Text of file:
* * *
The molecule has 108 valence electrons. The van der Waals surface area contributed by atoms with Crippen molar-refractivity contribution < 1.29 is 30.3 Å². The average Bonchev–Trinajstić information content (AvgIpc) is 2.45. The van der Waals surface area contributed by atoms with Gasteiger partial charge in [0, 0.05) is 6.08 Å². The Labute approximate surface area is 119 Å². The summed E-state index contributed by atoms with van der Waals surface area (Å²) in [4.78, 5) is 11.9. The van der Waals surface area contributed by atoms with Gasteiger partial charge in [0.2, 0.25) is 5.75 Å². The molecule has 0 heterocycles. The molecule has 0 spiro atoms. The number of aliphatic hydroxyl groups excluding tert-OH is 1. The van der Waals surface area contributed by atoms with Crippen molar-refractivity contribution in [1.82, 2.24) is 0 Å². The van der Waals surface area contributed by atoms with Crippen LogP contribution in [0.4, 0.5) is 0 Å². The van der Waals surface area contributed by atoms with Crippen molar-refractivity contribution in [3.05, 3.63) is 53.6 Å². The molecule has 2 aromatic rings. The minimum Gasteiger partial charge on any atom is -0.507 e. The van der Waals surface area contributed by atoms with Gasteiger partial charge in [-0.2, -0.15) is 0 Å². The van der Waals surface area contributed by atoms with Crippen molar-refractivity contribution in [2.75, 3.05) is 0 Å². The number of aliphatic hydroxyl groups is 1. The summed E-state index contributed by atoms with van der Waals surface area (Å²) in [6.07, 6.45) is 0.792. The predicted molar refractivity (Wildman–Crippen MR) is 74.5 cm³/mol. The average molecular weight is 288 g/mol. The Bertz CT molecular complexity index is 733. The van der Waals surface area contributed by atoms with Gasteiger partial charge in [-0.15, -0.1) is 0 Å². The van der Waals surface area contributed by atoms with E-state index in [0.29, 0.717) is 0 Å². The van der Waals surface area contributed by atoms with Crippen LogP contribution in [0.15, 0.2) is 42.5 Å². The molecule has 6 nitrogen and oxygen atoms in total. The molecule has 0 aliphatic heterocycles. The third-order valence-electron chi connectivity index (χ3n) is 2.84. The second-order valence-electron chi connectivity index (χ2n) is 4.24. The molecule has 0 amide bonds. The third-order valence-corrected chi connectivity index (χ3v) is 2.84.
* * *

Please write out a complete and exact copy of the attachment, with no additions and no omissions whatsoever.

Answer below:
The molecule has 108 valence electrons. The van der Waals surface area contributed by atoms with Crippen molar-refractivity contribution < 1.29 is 30.3 Å². The average Bonchev–Trinajstić information content (AvgIpc) is 2.45. The van der Waals surface area contributed by atoms with Gasteiger partial charge in [0, 0.05) is 6.08 Å². The Labute approximate surface area is 119 Å². The summed E-state index contributed by atoms with van der Waals surface area (Å²) in [4.78, 5) is 11.9. The van der Waals surface area contributed by atoms with Gasteiger partial charge in [0.2, 0.25) is 5.75 Å². The molecule has 0 heterocycles. The molecule has 0 spiro atoms. The number of aliphatic hydroxyl groups excluding tert-OH is 1. The van der Waals surface area contributed by atoms with Crippen molar-refractivity contribution in [1.82, 2.24) is 0 Å². The van der Waals surface area contributed by atoms with Crippen LogP contribution in [0.4, 0.5) is 0 Å². The van der Waals surface area contributed by atoms with Crippen molar-refractivity contribution in [3.05, 3.63) is 53.6 Å². The molecule has 2 aromatic rings. The minimum Gasteiger partial charge on any atom is -0.507 e. The van der Waals surface area contributed by atoms with Gasteiger partial charge in [-0.2, -0.15) is 0 Å². The van der Waals surface area contributed by atoms with Crippen molar-refractivity contribution in [2.75, 3.05) is 0 Å². The number of aliphatic hydroxyl groups is 1. The summed E-state index contributed by atoms with van der Waals surface area (Å²) in [6.07, 6.45) is 0.792. The predicted molar refractivity (Wildman–Crippen MR) is 74.5 cm³/mol. The average molecular weight is 288 g/mol. The Bertz CT molecular complexity index is 733. The van der Waals surface area contributed by atoms with Gasteiger partial charge in [-0.15, -0.1) is 0 Å². The van der Waals surface area contributed by atoms with E-state index in [0.29, 0.717) is 0 Å². The van der Waals surface area contributed by atoms with Crippen LogP contribution in [0.15, 0.2) is 42.5 Å². The molecule has 6 nitrogen and oxygen atoms in total. The molecule has 0 aliphatic heterocycles. The third-order valence-electron chi connectivity index (χ3n) is 2.84. The second-order valence-electron chi connectivity index (χ2n) is 4.24. The molecule has 0 amide bonds. The third-order valence-corrected chi connectivity index (χ3v) is 2.84.